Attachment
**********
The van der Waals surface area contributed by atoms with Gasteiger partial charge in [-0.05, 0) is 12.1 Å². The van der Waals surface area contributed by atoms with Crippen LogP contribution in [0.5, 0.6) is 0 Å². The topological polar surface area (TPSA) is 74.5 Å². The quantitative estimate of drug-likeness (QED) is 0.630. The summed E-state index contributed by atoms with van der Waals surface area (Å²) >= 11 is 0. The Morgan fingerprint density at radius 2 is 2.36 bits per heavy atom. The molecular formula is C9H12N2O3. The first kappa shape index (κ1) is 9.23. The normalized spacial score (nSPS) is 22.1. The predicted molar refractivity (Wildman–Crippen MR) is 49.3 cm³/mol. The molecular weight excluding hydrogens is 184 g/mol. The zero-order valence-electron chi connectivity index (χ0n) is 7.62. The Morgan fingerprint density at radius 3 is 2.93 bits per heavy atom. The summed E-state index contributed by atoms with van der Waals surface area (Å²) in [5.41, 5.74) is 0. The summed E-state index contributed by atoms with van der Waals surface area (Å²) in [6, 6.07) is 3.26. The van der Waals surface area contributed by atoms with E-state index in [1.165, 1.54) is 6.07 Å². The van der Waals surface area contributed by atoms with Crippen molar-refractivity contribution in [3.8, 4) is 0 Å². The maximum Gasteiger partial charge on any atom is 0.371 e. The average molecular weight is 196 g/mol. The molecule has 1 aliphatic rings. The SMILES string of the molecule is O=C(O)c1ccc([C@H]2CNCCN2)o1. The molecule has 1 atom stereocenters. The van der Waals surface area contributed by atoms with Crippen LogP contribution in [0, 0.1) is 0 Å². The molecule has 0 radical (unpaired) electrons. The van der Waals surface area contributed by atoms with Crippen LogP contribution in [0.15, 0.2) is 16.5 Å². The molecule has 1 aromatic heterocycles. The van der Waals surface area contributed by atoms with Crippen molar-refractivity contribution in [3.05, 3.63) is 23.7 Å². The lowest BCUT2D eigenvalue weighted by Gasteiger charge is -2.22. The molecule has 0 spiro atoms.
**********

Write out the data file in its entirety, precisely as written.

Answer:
The van der Waals surface area contributed by atoms with Gasteiger partial charge in [-0.05, 0) is 12.1 Å². The van der Waals surface area contributed by atoms with Crippen LogP contribution in [0.5, 0.6) is 0 Å². The topological polar surface area (TPSA) is 74.5 Å². The quantitative estimate of drug-likeness (QED) is 0.630. The summed E-state index contributed by atoms with van der Waals surface area (Å²) >= 11 is 0. The Morgan fingerprint density at radius 2 is 2.36 bits per heavy atom. The molecular formula is C9H12N2O3. The first kappa shape index (κ1) is 9.23. The normalized spacial score (nSPS) is 22.1. The predicted molar refractivity (Wildman–Crippen MR) is 49.3 cm³/mol. The molecular weight excluding hydrogens is 184 g/mol. The zero-order valence-electron chi connectivity index (χ0n) is 7.62. The Morgan fingerprint density at radius 3 is 2.93 bits per heavy atom. The summed E-state index contributed by atoms with van der Waals surface area (Å²) in [5.41, 5.74) is 0. The summed E-state index contributed by atoms with van der Waals surface area (Å²) in [6, 6.07) is 3.26. The van der Waals surface area contributed by atoms with E-state index in [1.165, 1.54) is 6.07 Å². The van der Waals surface area contributed by atoms with Crippen molar-refractivity contribution in [3.8, 4) is 0 Å². The maximum Gasteiger partial charge on any atom is 0.371 e. The average molecular weight is 196 g/mol. The molecule has 1 aliphatic rings. The SMILES string of the molecule is O=C(O)c1ccc([C@H]2CNCCN2)o1. The molecule has 1 atom stereocenters. The van der Waals surface area contributed by atoms with Crippen LogP contribution in [0, 0.1) is 0 Å². The molecule has 0 radical (unpaired) electrons. The van der Waals surface area contributed by atoms with Crippen LogP contribution in [0.15, 0.2) is 16.5 Å². The molecule has 1 aromatic heterocycles. The van der Waals surface area contributed by atoms with Crippen molar-refractivity contribution in [3.05, 3.63) is 23.7 Å². The lowest BCUT2D eigenvalue weighted by Gasteiger charge is -2.22. The molecule has 0 spiro atoms.